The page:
Although Mother's Day is just behind us, the spring-summer gift-giving season is by no means over. For graduates and for dads, a tech gift might loom large. (And if Mom wasn't happy with the "Hunger Games" book set you presented, something tech-oriented might get you out of the doghouse.)
Here are some suggestions on what to buy - and what you might want to avoid - when shopping.
Do find out what your recipient is using or would like to use. Someone steeped in Microsoft's Windows operating system may want to switch to Apple Inc.'s Mac OS, but may not. The reverse is even less likely to be true, from my experience. But regardless of computing platform choice, knowing what someone's using (and how happy he or she is with the choice) is an important first step, I believe.
If someone wants to switch platforms, an all-in-one device such as a notebook computer or a desktop computer/display combination is, I believe, a good place to start. Good ones are available on the Windows side, and for Mac devotees, the iMac is, of course, a wonderful choice.
One of the challenges with hardware purchases at this time of year, however, is to make sure that whatever you buy is new enough to be usable with the next version of major operating systems. Starting in June, a public "beta" of Microsoft Corp.'s Windows 8 is expected to be available, with a release date of October 2012 being anticipated. Apple is due to bring out the next release of OS X, called Mountain Lion during the summer, although media reports the past few days suggest it could launch as early as June.
If you buy a brand-new current-year model PC or Mac this week or next, you should be fine in terms of being able to run these new operating-system versions. (It's always a good idea, in my view, to buy machines with as much RAM, or system memory, and as large a hard disc drive as you can afford.) But if there's a cut-rate offer on a 2011 (or earlier) model, examine the specifications very closely to make sure what you buy will still be a good deal in a few months.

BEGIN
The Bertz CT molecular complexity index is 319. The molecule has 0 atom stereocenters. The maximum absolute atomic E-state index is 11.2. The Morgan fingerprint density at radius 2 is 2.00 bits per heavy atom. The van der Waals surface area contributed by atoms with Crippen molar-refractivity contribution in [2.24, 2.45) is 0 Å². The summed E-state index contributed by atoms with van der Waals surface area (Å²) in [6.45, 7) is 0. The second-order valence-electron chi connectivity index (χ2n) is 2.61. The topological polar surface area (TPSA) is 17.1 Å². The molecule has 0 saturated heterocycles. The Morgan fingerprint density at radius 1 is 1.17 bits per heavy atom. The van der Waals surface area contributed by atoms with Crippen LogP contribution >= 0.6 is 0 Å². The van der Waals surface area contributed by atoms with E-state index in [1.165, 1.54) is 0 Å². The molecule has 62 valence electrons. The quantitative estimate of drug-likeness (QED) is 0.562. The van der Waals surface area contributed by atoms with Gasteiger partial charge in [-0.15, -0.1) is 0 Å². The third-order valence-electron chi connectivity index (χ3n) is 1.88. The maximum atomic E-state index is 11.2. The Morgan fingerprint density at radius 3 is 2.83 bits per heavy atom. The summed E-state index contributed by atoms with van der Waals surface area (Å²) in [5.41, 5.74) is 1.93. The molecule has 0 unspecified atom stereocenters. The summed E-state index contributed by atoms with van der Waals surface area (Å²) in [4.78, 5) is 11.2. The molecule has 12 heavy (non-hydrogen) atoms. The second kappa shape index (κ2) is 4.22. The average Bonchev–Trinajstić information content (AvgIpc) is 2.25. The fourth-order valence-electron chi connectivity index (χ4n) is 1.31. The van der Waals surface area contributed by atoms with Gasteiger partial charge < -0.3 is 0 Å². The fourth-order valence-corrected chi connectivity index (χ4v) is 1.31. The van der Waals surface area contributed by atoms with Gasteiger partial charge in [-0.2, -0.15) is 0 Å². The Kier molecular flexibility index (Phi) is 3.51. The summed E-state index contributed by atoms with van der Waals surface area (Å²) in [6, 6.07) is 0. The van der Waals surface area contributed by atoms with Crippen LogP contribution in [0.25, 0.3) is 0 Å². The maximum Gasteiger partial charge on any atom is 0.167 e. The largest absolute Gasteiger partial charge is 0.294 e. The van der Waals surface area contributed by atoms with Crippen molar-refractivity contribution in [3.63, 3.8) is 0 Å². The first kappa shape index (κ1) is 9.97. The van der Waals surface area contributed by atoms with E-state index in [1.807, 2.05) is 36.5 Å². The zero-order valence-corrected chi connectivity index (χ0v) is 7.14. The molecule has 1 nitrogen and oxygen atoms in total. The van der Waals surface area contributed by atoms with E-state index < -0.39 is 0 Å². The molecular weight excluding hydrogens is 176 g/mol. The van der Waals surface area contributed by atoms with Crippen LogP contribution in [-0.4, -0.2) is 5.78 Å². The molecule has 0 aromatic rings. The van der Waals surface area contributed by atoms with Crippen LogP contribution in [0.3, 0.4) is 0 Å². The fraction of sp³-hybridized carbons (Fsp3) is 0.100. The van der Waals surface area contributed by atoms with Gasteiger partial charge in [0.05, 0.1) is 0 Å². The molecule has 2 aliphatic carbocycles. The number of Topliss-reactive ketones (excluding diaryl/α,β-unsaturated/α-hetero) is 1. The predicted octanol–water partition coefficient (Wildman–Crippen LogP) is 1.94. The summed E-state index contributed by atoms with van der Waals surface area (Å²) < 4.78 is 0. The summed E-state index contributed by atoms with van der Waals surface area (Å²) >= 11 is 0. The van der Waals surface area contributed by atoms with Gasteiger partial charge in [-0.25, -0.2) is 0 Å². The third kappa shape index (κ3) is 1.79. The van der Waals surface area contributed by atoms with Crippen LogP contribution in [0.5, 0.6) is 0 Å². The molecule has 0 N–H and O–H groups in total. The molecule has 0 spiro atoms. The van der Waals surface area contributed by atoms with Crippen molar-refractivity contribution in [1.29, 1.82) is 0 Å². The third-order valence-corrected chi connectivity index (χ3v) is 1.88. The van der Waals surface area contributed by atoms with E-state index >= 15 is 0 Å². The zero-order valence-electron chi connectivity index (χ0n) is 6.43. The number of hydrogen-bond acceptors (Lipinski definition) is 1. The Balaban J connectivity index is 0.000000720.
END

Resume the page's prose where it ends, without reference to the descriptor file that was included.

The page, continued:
For those wanting to switch computing platforms, it may be best to wait until that new operating-system version is released. At launch, both Apple and computer makers that support Microsoft Windows generally offer some new models with the operating system pre-installed, sparing the hassle of both upgrading and learning new features on top of something you're already learning, which is a new computing environment.
Some of the same principles apply to other tech-related purchases, particularly in the sphere of discounted items. The QVC home shopping network recently was promoting a Fujifilm digital camera with a 30-power zoom lens. It was a fair bargain, but the QVC host admitted one reason for the sale price was that the product was to be replaced shortly by a new model. If money truly is an issue, I wouldn't worry, but just knowing that something newer and better might be around the corner usually makes me want to wait.
This is, of course, a continuous tension for tech buyers: Do you wait for the next new thing or get something right away? My answer over the years hasn't wavered - if you need it now, get it now. The productivity gains you can bank by buying now typically will outweigh the advantages of waiting for the newer model.
That said, it's also wise to be a bit discerning. If that "bargain" purchase can meet your anticipated needs six months out, great. If you have any hesitation, hang on, because a little patience might be profitable.
One last gift thought: E-readers, such as Amazon's Kindle or Barnes & Noble's Nook, are very popular items. But it might be better to get an iPad or a small Android tablet that will support the software readers for either Kindle or Nook titles. Why? Those tablets will allow multiple e-book formats, while the proprietary devices are, largely, just that.
• Mark A. Kellner can be reached at email@example.com.
© Copyright 2014 The Washington Times, LLC. Click here for reprint permission.